STILLWATER — All season, outsiders looked at the Oklahoma State defense as the unit that could cost the Cowboys in a big game.
Though the OSU defense was one of the best in the nation at forcing turnovers, it was also one of the worst in yards allowed. It was on the field for a ridiculous amount of plays, partly because of OSU's quick-strike offense, yet partly because of its struggles to force three-and-outs. It ran out of gas at the end of the Cowboys' double-overtime loss to Iowa State.
But in the biggest game of all, Saturday's Bedlam clash with Oklahoma with the Big 12 title on the line, the defense is what propelled the Cowboys to their dominating 44-10 victory.
That was because of an aggressive game plan installed by defensive coordinator Bill Young and his staff. The Cowboys blitzed often, especially up the middle, creating a heavy dose of pressure on Landry Jones that the Sooner quarterback had not seen all season.
That plan produced three sacks — two by non-defensive linemen — and four quarterback hurries. Coming into the game, OU had given up just six sacks all season, the best mark in the nation.
That plan produced a defensive touchdown, when Richetti Jones got to Landry Jones in a hurry and was in perfect position to scoop the ball up and take it into the end zone when it slipped out of the quarterback's hands deep in OU territory.
And that plan produced the game's defining play when linebacker Alex Elkins came untouched on a blitz up the middle and pulled Landry Jones to the turf. The ball came loose and bounced to defensive end Jamie Blatnick, who chugged 59 yards down the sideline before being caught from behind by Roy Finch and Trent Ratterree at the 1-yard line. Joseph Randle got into the end zone on the next play, turning a scoring chance for OU into a 17-0 OSU lead in the second quarter.
Elkins was in the backfield so quickly that Blatnick didn't even realize he was the one who hit Landry Jones at first. Blatnick thought it was lineman Cooper Bassett until he re-watched the game the next day.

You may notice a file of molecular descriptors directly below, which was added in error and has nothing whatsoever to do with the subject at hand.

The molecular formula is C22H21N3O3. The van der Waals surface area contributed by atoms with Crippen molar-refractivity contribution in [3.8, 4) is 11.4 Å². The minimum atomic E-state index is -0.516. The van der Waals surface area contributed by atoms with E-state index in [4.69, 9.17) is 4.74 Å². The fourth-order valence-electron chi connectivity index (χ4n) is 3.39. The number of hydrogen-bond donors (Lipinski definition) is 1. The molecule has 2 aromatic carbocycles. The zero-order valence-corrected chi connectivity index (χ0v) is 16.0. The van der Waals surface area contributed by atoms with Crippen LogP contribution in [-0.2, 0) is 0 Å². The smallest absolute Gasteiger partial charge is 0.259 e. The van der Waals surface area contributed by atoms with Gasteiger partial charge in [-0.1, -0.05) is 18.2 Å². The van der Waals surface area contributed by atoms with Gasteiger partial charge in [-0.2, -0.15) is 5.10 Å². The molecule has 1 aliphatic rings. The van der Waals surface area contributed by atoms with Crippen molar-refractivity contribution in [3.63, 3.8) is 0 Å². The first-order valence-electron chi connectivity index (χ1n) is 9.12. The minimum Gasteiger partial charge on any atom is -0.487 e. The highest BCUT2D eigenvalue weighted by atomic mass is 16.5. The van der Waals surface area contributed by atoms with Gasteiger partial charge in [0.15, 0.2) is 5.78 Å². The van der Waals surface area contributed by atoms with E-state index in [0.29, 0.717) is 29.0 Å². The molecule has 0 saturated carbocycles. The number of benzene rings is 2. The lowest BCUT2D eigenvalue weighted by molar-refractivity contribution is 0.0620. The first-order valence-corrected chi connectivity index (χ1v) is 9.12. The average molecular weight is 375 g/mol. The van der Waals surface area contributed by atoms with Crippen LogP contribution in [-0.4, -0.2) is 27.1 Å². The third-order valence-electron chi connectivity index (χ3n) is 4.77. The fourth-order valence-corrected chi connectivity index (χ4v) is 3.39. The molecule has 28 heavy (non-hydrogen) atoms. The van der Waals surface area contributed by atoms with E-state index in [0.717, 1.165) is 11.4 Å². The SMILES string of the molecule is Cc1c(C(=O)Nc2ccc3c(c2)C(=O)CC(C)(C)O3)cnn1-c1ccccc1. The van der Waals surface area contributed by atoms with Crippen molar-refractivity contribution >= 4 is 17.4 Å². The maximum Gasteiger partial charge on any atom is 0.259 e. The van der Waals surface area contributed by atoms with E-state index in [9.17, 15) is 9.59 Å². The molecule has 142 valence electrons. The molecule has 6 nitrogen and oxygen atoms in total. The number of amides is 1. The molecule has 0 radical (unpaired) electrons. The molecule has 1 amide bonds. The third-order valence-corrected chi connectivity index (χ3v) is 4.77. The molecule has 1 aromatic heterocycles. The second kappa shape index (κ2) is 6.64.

“We just knew that if we … played zone, that (Jones) would eat us up,” Young said. “He's just too good a quarterback, he throws the ball too good and had too many excellent receivers. We just felt like we had to make them throw it a little before they wanted to.”
Interestingly, the Cowboys' defense has played some of its best football against the Big 12's top offenses.
Against Baylor, OSU kept the Bears out of the end zone until the fourth quarter, intercepted Heisman finalist Robert Griffin III twice in the first half and made two key stands inside the 5-yard line.
Against Texas Tech, the Cowboys held Seth Doege, who finished fifth in the nation in passing yards per game, to just 169 yards and did not allow an offensive touchdown.
Then came Saturday's scheme that the Sooners could not handle.
Last year, OU defensive coordinator Brent Venables was applauded for quickly installing the “50” defense that threw off the rhythm of Dana Holgorsen's high-powered Cowboy offense.
This year, it was Young's aggressive, up-the-middle attack that made the difference.
“I don't know that we've had as good a defensive effort around here in a long time in a big game,” coach Mike Gundy said. “I thought the game plan was excellent. The coaches wanted to attack. They wanted to blitz and blitz a lot, and the players bought in. They played with great energy.”